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UK creates £10m centre to provide green advice to financiers

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A national green finance research centre is being set up by the UK government to provide advice to lenders, investors and insurers on how to make environmentally sustainable decisions.

UK Research and Innovation (UKRI) is pouring £10m into the project which aims to help financial institutions shift money away from risky activities that harm the environment, such as coal-fired power and deforestation, and towards activities that are less harmful, such as renewable power and sustainable agriculture.

Dubbed the UK Centre for Greening Finance and Investment (CGFI), the initiative will be led by experts from the University of Oxford.

New physical hubs in Leeds and London will be created to help companies and start-ups commercialise products designed to make global finance more environmentally friendly, including tools that measure storm and flood risk facing properties or the pollution created by companies and the liabilities that result.

Other institutions will form part of the new national centre, including the Universities of Bristol, Leeds, Reading, and Imperial College, as well as The Alan Turing Institute and the Satellite Applications Catapult, and the Science and Technology Facilities Council.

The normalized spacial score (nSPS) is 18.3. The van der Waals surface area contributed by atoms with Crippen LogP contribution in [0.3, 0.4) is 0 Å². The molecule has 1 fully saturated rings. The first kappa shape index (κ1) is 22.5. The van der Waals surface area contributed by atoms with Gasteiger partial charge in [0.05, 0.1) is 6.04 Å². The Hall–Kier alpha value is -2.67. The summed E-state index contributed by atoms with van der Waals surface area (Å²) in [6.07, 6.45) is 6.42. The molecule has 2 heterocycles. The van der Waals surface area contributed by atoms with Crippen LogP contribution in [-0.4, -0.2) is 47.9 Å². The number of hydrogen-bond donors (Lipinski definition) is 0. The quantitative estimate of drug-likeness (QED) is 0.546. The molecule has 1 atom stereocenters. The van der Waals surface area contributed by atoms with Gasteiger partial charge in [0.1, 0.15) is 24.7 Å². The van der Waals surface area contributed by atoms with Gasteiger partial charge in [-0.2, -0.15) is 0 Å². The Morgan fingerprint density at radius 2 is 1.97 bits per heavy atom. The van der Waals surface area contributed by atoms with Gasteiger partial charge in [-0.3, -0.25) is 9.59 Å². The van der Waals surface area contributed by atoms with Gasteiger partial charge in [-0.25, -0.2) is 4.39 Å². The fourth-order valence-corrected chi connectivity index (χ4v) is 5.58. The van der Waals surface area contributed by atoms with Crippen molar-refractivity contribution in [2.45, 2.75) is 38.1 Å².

Work will begin in April, ahead of this year’s COP26 UN climate summit in Glasgow.

Energy minister Anne-Marie Trevelyan said: “Climate change is the biggest issue that we need to tackle to protect our planet for our children and grandchildren.

“While the government has invested billions of pounds so we can end the UK’s contribution to climate change, we will not reach our net zero target without mobilising private capital and unleashing the power of the free market.

“The UK Centre for Greening Finance and Investment in London and Leeds will encourage financial services to turn the tide of their investments and focus on sectors and companies that have a smaller environmental footprint.

“Doing so will support industries and businesses to develop clean green innovations, creating thousands of jobs across the country - ensuring we build back greener.”

The Bank of England’s executive sponsor for work on climate change, Sarah Breedan, said: “integrating climate and environmental data and analytics into decision making will allow financial institutions to identify, measure and manage the financial risks and opportunities from climate change, and so support the Bank’s objective to ensure the financial system is resilient to these risks and supportive of the transition to net zero.”

Last month, researchers found that carbon pricing schemes have not been as effective a driver at tackling climate issues and carbon emissions as previously thought.

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